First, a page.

spOILed: Movie Trailer
By making the film, Mathis commented that he wanted to give people "the straight up truth about what oil means to their lives, the fact that they're being deceived and why they're being deceived."
The film features interviews with:
- Sen. Jeff Bingaman (D-N.M.)
- Sen. James Inhofe (R-Okla.)
- energy expert Michael Economides
- best selling energy author Robert Bryce
- Former Shell CEO John Hofmeister
- energy executive T. Boone Pickens
A Difficult, Inspiring Journey in Making the Film
Making the movie has "an incredible, difficult, inspiring, depressing at times journey," that Mathis started on four years ago.
Mathis had spent 10 years working in television news before leaving "to do something more meaningful". Mathis also has worked as a radio talk show host, actor and founded an energy education non-profit group CARE, and wrote the book "Feeding the Media Beast".
While working as a media consultant, he was hired for a project with a New Mexico-based oil and gas company.
"Up until then, I knew nothing about the energy industry," Mathis commented. When he began researching oil and gas, he found himself totally blown away by what he learned.
"So much of what I thought I knew was wrong," Mathis said. "If I'm this misinformed, what about the average American who hasn't worked in media?"
Mathis became obsessed with the subject, spending a lot of time reading and doing analysis. He then received a phone call from somebody working on a Ben Stein documentary about the controversy between Darwinism and intelligent design "Expelled: No Intelligence Allowed". Mathis was asked to participate in making the film and wound up becoming the primary producer.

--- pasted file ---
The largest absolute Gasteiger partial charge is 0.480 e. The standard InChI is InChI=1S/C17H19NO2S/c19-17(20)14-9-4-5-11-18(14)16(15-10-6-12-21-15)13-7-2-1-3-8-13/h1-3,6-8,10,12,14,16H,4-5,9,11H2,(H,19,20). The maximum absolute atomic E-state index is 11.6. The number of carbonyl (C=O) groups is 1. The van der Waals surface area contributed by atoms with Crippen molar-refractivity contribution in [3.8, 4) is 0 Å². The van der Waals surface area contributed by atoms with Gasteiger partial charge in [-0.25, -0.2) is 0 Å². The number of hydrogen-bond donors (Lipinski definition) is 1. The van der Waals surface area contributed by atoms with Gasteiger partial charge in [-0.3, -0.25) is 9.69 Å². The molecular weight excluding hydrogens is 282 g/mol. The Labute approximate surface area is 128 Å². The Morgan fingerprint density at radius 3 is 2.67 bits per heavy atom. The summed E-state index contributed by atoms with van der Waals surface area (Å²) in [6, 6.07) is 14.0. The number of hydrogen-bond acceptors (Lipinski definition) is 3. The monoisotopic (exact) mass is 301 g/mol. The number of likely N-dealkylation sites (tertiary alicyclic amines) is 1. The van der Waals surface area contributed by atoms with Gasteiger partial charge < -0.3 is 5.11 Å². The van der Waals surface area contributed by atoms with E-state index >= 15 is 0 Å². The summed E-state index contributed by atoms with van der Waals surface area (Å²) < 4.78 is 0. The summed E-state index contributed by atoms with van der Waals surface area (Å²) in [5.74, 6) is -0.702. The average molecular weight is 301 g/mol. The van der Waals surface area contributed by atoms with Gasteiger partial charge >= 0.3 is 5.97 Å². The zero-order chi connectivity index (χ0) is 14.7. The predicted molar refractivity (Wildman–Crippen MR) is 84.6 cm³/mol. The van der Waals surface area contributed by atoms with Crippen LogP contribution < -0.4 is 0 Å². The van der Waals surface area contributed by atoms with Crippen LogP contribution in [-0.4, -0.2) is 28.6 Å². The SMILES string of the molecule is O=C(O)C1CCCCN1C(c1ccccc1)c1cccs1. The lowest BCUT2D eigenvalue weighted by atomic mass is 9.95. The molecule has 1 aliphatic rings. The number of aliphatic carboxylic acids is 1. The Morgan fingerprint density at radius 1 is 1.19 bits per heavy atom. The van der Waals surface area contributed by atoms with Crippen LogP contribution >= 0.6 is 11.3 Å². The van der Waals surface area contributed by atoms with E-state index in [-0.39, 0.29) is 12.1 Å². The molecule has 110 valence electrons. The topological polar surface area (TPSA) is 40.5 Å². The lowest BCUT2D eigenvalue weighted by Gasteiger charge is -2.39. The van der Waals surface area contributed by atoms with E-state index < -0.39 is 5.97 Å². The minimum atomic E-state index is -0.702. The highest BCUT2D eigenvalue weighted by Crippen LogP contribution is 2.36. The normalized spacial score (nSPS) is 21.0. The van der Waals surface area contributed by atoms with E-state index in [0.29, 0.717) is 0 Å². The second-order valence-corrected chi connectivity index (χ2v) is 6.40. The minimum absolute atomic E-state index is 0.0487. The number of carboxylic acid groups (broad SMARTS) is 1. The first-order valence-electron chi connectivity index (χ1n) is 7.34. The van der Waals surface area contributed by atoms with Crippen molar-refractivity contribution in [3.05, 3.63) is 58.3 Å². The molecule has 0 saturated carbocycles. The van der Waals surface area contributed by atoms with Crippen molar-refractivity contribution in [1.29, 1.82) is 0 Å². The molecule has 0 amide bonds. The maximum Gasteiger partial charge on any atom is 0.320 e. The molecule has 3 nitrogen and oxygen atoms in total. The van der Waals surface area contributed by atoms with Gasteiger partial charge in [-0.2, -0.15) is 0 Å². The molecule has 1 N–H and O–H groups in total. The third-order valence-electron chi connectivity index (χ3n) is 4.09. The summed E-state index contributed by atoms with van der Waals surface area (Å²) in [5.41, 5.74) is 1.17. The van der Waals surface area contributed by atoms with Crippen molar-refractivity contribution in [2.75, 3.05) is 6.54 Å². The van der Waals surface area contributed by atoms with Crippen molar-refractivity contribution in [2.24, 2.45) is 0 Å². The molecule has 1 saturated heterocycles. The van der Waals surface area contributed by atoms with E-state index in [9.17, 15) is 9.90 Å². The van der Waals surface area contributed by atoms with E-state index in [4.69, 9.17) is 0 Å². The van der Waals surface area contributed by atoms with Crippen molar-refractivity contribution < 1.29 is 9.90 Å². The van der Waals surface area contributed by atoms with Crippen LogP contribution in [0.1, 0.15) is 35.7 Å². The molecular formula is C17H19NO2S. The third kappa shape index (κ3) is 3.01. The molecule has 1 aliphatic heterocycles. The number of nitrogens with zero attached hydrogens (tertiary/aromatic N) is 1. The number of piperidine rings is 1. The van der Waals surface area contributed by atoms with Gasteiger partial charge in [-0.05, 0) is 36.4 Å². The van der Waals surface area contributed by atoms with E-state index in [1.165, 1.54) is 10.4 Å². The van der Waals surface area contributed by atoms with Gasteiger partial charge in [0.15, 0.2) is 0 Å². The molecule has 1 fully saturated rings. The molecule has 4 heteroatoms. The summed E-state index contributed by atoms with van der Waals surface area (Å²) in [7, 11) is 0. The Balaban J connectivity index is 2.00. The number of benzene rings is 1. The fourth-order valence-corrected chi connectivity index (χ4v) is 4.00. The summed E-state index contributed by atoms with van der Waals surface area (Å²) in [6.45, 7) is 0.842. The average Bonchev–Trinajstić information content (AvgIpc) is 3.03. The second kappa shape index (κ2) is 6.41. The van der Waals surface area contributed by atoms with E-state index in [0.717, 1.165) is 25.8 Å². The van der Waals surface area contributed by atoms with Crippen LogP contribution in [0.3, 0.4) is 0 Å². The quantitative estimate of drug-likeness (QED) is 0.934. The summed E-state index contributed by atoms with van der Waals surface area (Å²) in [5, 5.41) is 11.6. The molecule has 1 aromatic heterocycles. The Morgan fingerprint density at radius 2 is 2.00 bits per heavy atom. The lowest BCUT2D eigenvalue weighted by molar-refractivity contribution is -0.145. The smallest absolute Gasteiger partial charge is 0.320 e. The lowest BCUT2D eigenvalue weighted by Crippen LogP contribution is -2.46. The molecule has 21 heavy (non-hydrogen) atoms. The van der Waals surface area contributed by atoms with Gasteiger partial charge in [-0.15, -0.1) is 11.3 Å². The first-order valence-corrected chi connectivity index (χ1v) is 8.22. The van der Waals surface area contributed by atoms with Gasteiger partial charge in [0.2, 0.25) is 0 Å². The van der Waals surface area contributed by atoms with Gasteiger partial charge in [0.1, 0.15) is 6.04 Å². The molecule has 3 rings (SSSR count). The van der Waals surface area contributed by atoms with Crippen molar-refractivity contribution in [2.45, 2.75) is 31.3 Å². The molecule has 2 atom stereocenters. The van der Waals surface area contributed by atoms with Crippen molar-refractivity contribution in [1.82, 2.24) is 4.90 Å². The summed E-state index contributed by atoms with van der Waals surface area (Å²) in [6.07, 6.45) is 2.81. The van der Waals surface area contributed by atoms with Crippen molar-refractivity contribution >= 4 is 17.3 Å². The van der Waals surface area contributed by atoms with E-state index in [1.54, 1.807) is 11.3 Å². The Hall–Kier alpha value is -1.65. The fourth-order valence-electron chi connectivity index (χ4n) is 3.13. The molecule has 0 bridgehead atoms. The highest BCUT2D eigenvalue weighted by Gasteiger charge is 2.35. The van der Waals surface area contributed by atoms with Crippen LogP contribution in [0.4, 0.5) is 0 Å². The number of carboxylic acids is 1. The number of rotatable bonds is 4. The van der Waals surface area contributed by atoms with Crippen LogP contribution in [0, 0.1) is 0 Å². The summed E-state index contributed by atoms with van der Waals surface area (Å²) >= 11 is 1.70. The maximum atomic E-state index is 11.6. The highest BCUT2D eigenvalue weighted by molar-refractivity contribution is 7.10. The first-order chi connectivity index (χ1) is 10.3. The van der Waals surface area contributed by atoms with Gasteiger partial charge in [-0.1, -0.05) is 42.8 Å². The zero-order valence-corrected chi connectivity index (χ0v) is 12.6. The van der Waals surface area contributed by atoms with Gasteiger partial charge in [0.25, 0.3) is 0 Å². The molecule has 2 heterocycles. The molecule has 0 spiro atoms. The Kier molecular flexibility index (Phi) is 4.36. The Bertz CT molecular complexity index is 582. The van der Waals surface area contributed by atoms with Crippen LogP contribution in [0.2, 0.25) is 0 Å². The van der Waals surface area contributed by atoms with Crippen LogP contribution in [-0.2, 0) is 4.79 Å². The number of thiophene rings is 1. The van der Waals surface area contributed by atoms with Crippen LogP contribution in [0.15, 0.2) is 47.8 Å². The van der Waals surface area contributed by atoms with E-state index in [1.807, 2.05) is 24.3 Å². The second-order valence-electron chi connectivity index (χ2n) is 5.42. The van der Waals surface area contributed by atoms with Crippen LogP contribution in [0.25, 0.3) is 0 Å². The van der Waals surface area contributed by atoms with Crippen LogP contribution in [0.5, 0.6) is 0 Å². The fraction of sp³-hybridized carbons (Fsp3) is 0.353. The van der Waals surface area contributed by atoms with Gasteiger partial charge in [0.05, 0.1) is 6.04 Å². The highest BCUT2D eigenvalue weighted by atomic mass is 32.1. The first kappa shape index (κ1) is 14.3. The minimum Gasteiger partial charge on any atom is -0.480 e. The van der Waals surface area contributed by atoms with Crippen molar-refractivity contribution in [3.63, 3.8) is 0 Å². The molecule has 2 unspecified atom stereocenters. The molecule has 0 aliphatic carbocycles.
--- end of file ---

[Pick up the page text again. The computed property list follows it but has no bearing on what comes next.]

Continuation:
After discussing what he'd learned about the oil and gas industry with the crew on "Expelled", they decided to make a film about oil. Eight key people were involved in the film's camera work, writing, editing, sound, music and graphics--all contract labor--with another 15 people serving in minor or spot roles.
Progress making the film was slowed by fundraising efforts, the onset of the U.S. recession in late 2008 and the Macondo incident in April 2010.
"At great expense to myself personally and at the cost of a year's delay we went to the Gulf, shot the spill, and completely restructured the film, putting the spill at the front of the film, at the end and in the middle," Mathis said, adding that he felt it was important to include Macondo in the film, which is "about a realistic examination of our relationship to oil. Terrible accidents are part of that reality."
Major oil companies come out looking okay in the film, but Mathis said they did nothing to help him with the filmmaking process.
The film entered the film festival circuit in late spring/early summer 2010; after seeing doors slammed shut there, Mathis and the other producers decided to take the film directly to the people. Plans are in the works for a shorter version of the film for marketing internationally and an educational version that can be shown in schools.
It's been a big challenge getting word out about the film.
"You think you're making a big penetration and connecting with people, but there's a whole lot of people out there," Mathis said.
Debate over Hydraulic Fracturing Returns to Theaters, TV this Summer
The oil and gas industry, or specifically, the controversial practice of hydraulic fracturing, will be the subject of films coming to cable television or theaters nationwide.